There once was a young girl who dreamed of becoming a writer. Her goal was to become the next Stephen King…or 'Stephanie', at least. When she was about 16, she started writing a novel. It took her over a year to complete it and at 17, she tried to find a publisher. She submitted query letters, partial manuscripts…and her dreams, for other people to judge. She received rejection letter after rejection letter.
The first strike against her was that she had very few published works – a few town articles in a small local paper were her only credit. The second strike against her was that she was Canadian, struggling to get into a predominantly American market. 95% of the major, big-league publishing companies were American. She hit a brick wall – hard.
For the next few years, she wrote mostly poetry until she submitted a health and beauty article and landed another column in a small newspaper. And then a year or so later she ended up in a New Brunswick newspaper, as the writer of a song dedicated to the Gulf War soldiers. This was the first indication that she had power – power to influence people's emotions, to make them feel something.
Years passed as she struggled to find a way to make her dream come true, to be that writer. She continued to write, took a course in journalism/short story writing and graduated with a 98% average. She wrote two children's books, complete with illustrations and tried desperately to get them published. They became her 'babies', her creations. Her children's books were well received in schools when she did readings, but no one seemed interested in publishing them. After two years of more brick walls, she gave up trying. Her dream dissipated…died a slow death.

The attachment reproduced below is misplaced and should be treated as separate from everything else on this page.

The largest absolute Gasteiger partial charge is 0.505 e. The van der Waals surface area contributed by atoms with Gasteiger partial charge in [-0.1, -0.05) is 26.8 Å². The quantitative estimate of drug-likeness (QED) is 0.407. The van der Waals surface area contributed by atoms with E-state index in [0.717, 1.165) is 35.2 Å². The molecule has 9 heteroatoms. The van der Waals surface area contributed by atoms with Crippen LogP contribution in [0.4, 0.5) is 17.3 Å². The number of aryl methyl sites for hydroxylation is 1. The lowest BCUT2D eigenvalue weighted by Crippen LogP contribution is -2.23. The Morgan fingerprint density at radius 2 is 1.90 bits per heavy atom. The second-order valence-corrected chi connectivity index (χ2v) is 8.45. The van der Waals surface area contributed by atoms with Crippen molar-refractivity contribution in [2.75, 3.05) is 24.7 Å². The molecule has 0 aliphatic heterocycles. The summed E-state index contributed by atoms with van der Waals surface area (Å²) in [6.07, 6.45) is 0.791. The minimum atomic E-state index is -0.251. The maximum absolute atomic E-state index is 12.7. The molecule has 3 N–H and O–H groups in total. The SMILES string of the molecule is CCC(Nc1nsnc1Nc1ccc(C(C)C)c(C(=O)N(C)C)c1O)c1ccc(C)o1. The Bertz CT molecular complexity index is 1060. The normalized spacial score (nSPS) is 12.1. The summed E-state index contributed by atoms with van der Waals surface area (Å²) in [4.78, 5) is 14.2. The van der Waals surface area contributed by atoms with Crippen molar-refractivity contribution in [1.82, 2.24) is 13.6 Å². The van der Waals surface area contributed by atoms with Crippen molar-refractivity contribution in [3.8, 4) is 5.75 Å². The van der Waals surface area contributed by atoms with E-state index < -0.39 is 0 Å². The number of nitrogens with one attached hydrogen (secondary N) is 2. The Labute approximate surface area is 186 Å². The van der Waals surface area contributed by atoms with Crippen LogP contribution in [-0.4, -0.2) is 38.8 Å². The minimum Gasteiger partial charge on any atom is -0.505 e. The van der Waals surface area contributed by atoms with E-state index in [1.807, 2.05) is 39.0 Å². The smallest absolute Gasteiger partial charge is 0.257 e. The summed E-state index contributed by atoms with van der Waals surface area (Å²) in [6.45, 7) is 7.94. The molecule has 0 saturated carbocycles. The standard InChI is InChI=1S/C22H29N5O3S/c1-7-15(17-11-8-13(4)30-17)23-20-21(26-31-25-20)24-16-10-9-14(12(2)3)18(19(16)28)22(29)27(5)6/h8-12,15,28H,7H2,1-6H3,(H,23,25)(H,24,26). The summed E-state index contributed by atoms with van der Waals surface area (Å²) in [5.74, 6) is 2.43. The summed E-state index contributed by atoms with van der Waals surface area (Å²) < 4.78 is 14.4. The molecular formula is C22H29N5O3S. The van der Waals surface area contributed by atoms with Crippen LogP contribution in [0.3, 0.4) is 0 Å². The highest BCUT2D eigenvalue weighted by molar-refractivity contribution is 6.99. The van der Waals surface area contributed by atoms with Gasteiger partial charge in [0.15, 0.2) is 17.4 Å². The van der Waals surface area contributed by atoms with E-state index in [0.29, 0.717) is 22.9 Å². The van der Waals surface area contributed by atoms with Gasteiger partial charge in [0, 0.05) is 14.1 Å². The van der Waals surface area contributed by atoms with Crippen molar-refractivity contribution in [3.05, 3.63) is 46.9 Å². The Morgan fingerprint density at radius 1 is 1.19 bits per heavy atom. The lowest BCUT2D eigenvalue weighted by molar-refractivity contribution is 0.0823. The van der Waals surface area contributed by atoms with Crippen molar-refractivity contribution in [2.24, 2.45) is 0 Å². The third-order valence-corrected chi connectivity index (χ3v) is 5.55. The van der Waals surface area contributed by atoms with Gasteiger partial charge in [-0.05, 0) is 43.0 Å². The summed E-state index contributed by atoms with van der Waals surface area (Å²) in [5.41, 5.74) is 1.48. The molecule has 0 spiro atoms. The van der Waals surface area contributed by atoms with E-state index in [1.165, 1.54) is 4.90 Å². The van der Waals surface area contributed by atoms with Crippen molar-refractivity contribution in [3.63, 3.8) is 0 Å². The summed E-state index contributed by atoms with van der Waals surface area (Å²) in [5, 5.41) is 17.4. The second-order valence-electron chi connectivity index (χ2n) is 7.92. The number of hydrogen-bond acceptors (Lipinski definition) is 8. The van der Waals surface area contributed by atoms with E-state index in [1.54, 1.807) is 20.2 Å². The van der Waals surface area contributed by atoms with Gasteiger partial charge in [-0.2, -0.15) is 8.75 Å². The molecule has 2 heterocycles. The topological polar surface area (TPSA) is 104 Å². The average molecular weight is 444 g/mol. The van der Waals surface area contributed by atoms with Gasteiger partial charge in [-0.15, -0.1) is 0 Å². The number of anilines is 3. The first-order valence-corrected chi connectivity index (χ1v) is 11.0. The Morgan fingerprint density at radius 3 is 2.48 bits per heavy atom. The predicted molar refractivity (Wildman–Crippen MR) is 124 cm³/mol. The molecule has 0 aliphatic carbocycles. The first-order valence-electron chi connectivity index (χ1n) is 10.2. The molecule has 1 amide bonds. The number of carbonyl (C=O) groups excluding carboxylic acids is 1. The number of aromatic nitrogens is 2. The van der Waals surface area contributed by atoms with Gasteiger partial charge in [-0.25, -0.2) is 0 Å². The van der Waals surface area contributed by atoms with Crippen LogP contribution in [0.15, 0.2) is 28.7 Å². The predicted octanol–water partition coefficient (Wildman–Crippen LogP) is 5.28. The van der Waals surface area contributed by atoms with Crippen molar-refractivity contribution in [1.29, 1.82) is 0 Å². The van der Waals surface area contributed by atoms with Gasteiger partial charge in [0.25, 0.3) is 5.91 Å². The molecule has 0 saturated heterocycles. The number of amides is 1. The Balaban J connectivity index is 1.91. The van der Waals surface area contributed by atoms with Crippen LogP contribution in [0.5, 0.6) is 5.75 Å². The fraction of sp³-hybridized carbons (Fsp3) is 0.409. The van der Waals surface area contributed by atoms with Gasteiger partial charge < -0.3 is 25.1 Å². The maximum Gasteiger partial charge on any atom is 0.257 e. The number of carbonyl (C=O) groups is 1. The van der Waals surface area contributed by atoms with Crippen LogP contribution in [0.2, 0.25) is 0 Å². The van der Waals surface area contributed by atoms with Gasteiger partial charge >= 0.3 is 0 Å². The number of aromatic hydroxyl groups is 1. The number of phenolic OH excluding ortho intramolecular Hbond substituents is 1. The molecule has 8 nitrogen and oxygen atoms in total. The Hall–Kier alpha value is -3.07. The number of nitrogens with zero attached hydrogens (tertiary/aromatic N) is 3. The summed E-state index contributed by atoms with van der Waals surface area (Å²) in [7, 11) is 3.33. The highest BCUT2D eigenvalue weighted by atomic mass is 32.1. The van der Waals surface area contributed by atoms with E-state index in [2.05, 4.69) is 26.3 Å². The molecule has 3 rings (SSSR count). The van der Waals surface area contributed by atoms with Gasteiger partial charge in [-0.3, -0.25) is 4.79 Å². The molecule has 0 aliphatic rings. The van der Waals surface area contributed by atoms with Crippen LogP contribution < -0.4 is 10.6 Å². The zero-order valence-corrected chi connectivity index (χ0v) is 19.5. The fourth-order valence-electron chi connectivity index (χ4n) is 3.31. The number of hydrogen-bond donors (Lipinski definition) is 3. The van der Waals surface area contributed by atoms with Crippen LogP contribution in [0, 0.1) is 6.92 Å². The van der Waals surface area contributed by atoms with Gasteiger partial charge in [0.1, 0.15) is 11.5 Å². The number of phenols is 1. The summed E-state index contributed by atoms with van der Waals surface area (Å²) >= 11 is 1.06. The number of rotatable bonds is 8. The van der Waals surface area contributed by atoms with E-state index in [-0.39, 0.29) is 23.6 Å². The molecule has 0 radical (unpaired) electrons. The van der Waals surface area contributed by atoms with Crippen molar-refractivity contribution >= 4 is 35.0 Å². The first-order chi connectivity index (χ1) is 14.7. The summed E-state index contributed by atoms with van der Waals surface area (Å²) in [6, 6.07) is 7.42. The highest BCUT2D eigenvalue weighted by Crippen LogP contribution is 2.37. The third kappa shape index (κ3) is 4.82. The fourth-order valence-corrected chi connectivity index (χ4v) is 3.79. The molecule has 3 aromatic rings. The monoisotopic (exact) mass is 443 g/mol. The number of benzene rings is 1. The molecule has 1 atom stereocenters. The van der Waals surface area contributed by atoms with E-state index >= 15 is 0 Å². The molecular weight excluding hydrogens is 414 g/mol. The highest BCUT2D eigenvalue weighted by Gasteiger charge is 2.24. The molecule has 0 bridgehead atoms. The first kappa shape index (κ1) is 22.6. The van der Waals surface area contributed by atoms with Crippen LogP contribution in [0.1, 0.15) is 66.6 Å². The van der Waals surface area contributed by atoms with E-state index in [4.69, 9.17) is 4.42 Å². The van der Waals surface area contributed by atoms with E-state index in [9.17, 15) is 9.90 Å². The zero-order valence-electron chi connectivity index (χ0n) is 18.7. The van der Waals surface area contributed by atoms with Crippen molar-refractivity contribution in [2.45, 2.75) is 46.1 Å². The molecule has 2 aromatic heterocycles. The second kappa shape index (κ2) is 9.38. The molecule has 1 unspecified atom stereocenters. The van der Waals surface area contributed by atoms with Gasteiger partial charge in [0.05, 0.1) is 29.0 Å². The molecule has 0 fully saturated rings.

More years went by, until one day she was talking to a friend about a story she had always wanted to write. It was a story about a young girl who experiences a tragedy and loses part of her memory – a tale about killer whales and native legends. It was a story about wolves and dreams, love and life, death and fear…but mostly it was a story about triumph and forgiveness. Her friend told her "You need to just WRITE it! Even if it never gets published, write it for YOU!"
My friend was right! And now I am a bestselling author!
~Cheryl Kaye Tardif,
bestselling author of Whale Song, The River and Divine Intervention
Whale Song was more than a story to me…it was my inspiration. It played itself out like a movie in my head. The story haunted me for two years until I finally began writing it. Once I sat down to write, the story flowed as if I wasn't even there. Some stories simply demand to be told, and this was one of them.
Friday, February 15, 2008
At about 14, I took my first writing job. I was a journalist for a small newspaper in BC. I made $5.00/week.
At 16, I wrote my first novel, took it to school to show my LA teacher and someone broke into my locker and stole the manuscript. This was before MS Word! I had typed it out on my mother's typewriter. The only copy. I was devastated.
When I graduated high school, I knew I needed a career that paid money...and I knew that a new writer--even published--doesn't make much. So off I went to hairdressing school. At the age of 23, I owned my own salon, becoming the youngest salon owner in BC at that time. And between cutting and perming, I wrote a Health & Beauty column for a military newspaper.
I got married and moved to the east coast. There, I took a Journalism & Short Story Writing course and graduated with Highest Honours and a 96% average. I went on to write another novel.